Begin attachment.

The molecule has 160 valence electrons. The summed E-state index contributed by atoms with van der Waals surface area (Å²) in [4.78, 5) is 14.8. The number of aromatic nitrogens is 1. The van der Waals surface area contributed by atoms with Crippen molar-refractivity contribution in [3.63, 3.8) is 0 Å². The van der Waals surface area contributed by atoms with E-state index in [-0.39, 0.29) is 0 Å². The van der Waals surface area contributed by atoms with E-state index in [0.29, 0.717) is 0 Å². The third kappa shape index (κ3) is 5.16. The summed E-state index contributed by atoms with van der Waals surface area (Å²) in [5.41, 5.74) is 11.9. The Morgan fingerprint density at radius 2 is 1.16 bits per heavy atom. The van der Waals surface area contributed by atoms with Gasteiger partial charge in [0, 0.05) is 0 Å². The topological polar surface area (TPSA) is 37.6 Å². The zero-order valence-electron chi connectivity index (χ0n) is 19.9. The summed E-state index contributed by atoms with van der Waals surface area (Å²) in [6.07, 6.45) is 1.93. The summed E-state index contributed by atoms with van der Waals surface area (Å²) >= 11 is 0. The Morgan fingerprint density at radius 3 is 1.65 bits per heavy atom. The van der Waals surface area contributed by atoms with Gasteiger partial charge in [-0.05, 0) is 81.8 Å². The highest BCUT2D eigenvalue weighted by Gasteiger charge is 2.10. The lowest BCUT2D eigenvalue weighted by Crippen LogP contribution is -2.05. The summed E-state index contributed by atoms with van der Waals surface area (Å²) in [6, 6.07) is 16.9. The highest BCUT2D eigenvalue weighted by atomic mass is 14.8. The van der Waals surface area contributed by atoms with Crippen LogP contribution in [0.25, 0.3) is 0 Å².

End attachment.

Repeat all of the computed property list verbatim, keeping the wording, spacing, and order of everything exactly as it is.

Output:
The molecule has 160 valence electrons. The summed E-state index contributed by atoms with van der Waals surface area (Å²) in [4.78, 5) is 14.8. The number of aromatic nitrogens is 1. The van der Waals surface area contributed by atoms with Crippen molar-refractivity contribution in [3.63, 3.8) is 0 Å². The van der Waals surface area contributed by atoms with E-state index in [-0.39, 0.29) is 0 Å². The van der Waals surface area contributed by atoms with E-state index in [0.29, 0.717) is 0 Å². The third kappa shape index (κ3) is 5.16. The summed E-state index contributed by atoms with van der Waals surface area (Å²) in [5.41, 5.74) is 11.9. The Morgan fingerprint density at radius 2 is 1.16 bits per heavy atom. The van der Waals surface area contributed by atoms with Gasteiger partial charge in [0, 0.05) is 0 Å². The topological polar surface area (TPSA) is 37.6 Å². The zero-order valence-electron chi connectivity index (χ0n) is 19.9. The summed E-state index contributed by atoms with van der Waals surface area (Å²) in [6.07, 6.45) is 1.93. The summed E-state index contributed by atoms with van der Waals surface area (Å²) >= 11 is 0. The Morgan fingerprint density at radius 3 is 1.65 bits per heavy atom. The van der Waals surface area contributed by atoms with Gasteiger partial charge in [-0.05, 0) is 81.8 Å². The highest BCUT2D eigenvalue weighted by Gasteiger charge is 2.10. The lowest BCUT2D eigenvalue weighted by Crippen LogP contribution is -2.05. The summed E-state index contributed by atoms with van der Waals surface area (Å²) in [6, 6.07) is 16.9. The highest BCUT2D eigenvalue weighted by atomic mass is 14.8. The van der Waals surface area contributed by atoms with Crippen LogP contribution in [0.25, 0.3) is 0 Å².